fri 22/11/2019

Becker, RLPO, Ang, Liverpool Philharmonic Hall | reviews, news & interviews

Becker, RLPO, Ang, Liverpool Philharmonic Hall

Becker, RLPO, Ang, Liverpool Philharmonic Hall

New double-bass concerto doesn't go far enough in an intriguing programme

Darrell Ang: making an impact in Shostakovich's Ninth Symphony

While there is, of course, safety in numbers, but five premieres on four continents is, perhaps, a little novel. Tan Dun’s new Concerto for Double-Bass, subtitled Wolf Totem, is a co-commission by five orchestras: the Royal Concertgebouw, St Louis Symphony, the Taiwan Philharmonic, the Tasmanian Symphony and the Royal Liverpool Philharmonic.The principal bass player in each orchestra is to be soloist and the piece received its world première last month in Amsterdam.

So to Liverpool for its second outing, where the soloist was Marcel Becker. The composer, who has been commissioned by many of the world’s major  outfits, including Boston, New York and Berlin, had worked with Dominic Seldis, principal bass of the Royal Concertgebouw Orchestra. A number of adjustments were made to better suit the instrument and it appears one of those "improvements" was to suggest solo tuning, where all strings are tuned up a tone, thus making the soloist cut through the orchestral accompaniment. That, it would appear, was a good idea since, from soon after the start, the orchestration was dense and rather unforgiving, so the soloist was given a challenging time.

Wolf Totem is a novel by Chinese author Jiang Rong, an epic depicting the dying culture of the Mongols, paralleled by the extinction of the Mongolian wolf, a creature believed by these peoples to be sacred. The first movement, a slow, prayerful opening which builds into a frantic, intensely rhythmic allegro supposedly depicts wolves and wild horses on the Mongolian grasslands. The piece certainly started promisingly: chillingly icy unison harmonics from the tutti double basses and equally eerie plaintive sounds from Tibetan prayer bowls which were bowed rather than struck with mallets.

The solo melody at the outset was based on leaps of fourths and developed into what appeared a challenging demand on the performer though Becker'sevident virtuosity never failed to please the audience. And that’s where the innovation seemed to stop. From the mysterious opening which promised so much, the rap of the side drum and the involvement of the rest of the large orchestra began to drive the piece in an insistent, intense assault on the senses. It was breathless, surging.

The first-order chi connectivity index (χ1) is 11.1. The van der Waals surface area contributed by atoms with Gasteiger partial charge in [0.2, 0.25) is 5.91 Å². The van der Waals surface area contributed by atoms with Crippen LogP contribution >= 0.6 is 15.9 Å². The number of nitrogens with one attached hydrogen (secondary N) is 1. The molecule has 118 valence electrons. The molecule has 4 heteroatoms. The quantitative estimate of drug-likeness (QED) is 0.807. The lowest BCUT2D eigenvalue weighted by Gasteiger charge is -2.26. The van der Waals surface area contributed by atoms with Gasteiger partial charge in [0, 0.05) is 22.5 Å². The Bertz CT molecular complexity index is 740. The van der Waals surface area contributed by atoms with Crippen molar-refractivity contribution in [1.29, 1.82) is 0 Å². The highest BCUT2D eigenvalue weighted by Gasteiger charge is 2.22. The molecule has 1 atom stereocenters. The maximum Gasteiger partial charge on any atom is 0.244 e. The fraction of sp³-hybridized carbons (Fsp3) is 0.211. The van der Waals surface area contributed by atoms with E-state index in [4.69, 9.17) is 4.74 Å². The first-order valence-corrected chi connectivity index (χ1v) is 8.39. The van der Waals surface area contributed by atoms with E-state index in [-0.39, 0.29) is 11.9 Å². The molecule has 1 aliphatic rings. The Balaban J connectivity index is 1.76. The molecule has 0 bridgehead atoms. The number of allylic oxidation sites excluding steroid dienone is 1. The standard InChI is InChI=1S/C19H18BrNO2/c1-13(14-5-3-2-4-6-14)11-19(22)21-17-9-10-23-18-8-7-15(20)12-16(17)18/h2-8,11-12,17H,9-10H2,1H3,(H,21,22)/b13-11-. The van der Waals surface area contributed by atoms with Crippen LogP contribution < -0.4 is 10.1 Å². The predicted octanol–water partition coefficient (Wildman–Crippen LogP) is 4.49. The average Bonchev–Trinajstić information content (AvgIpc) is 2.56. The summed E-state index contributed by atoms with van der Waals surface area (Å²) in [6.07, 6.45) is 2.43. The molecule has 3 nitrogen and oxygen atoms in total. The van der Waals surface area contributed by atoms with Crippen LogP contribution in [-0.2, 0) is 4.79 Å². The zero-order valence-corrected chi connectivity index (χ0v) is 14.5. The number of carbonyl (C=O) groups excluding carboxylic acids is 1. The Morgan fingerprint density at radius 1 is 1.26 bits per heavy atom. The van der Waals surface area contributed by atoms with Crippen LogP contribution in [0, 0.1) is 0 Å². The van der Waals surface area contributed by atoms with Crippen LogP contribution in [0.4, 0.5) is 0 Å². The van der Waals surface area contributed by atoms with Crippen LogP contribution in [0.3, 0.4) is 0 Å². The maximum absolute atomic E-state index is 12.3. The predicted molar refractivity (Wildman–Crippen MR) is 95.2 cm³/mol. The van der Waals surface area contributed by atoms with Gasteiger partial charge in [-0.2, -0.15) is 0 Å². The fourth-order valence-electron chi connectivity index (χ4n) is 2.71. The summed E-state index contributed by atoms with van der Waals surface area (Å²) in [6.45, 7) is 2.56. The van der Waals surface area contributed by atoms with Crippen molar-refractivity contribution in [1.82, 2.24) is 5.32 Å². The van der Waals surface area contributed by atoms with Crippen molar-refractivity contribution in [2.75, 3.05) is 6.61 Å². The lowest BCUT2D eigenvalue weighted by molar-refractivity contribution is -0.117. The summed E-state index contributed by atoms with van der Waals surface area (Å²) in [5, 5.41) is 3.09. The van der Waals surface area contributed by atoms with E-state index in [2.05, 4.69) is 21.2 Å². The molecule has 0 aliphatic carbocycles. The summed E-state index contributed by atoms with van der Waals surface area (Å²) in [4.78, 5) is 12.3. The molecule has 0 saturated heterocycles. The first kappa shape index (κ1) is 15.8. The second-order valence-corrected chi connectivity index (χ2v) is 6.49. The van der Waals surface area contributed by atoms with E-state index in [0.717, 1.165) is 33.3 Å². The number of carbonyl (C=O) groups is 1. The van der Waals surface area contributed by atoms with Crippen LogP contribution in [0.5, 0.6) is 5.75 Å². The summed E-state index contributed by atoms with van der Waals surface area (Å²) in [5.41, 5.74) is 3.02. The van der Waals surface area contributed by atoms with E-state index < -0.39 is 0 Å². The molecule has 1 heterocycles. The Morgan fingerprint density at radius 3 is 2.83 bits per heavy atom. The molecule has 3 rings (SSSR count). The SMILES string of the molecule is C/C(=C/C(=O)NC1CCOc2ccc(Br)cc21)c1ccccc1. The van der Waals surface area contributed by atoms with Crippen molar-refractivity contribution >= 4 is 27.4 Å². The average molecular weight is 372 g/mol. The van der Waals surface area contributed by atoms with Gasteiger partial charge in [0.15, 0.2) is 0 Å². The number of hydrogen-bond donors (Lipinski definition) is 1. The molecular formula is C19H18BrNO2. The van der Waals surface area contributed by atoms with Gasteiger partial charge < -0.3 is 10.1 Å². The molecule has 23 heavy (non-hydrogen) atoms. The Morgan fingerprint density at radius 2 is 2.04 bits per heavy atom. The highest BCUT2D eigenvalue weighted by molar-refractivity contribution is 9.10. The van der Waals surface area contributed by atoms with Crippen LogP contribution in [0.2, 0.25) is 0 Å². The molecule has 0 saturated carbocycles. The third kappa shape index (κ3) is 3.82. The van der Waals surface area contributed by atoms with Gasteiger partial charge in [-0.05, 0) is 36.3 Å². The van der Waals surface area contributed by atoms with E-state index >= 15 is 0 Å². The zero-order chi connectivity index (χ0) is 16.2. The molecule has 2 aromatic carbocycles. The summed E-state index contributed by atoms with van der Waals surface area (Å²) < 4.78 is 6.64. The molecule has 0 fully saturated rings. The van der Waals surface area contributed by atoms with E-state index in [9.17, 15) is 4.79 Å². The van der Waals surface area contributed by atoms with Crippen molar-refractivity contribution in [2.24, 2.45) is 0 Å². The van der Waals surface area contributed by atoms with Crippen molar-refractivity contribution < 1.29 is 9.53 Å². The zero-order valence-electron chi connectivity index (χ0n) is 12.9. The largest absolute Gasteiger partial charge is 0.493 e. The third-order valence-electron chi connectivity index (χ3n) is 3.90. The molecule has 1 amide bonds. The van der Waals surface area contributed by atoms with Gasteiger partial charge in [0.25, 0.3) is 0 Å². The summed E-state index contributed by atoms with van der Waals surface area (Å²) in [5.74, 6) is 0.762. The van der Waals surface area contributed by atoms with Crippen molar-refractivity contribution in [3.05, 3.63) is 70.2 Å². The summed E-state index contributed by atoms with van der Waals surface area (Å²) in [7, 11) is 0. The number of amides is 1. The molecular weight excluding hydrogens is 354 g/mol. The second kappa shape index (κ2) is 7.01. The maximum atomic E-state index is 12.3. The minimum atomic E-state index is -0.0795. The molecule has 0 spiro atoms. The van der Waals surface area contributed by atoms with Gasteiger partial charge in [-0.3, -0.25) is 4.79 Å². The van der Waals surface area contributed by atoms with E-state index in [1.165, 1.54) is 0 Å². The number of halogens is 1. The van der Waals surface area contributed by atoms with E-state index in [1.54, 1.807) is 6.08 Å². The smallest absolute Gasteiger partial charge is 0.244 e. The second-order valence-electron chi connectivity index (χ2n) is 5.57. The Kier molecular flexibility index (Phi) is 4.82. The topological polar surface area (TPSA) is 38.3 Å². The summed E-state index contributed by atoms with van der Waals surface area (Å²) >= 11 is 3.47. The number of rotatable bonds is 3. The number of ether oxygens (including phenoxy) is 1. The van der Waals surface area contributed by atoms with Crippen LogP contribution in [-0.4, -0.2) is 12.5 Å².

Shostakovich's explosive finale was something to savourExciting, maybe: but it didn’t feel as though it was breaking new ground. It became more frantic and simply passed the same distinctly eastern (though with hauntingly Celtic overtones) melody around the orchestra and had the soloist playing much of his time at the upper reaches of his instrument’s range, until the whole simply grew to fortissimo and died.

Much the same happened in the slow movement. The long melodic lines – supposedly the loneliness of a young wolf missing its mother – were innocent enough but rather over-worked one idea with little development. The finale, back to running horses this time, was another frantic outburst, with lots of tutti downward chromatic scales and trombones sounding like crazed horses. A bit like Canto-pop meets Hollywood.

Conductor Darrell Ang, making his first appearance with the Royal Liverpool Philharmonic, made a considerable impact with his interpretation of Shostakovich’s Ninth Symphony.  Part of a project to explore all of Shostakovich’s symphonic output, he brought sparkling life to the impish opening movement which led into a delicate moderato movement. The furious presto was a fitting prelude to a moving fourth movement where the bassoon soloist really stole the show. And that explosive finale was something to savour.

The two other works in the programme were at two ends of the orchestral spectrum. A huge, confident, even bombastic performance of Hindemith’s Concerto for Orchestra contrasted splendidly with Ravel’s Le Tombeau de Couperin. Though the opening movement was fast, even blurring some of the detail, the gentle minuet rather saved the day in what was another rather frantic interpretation.

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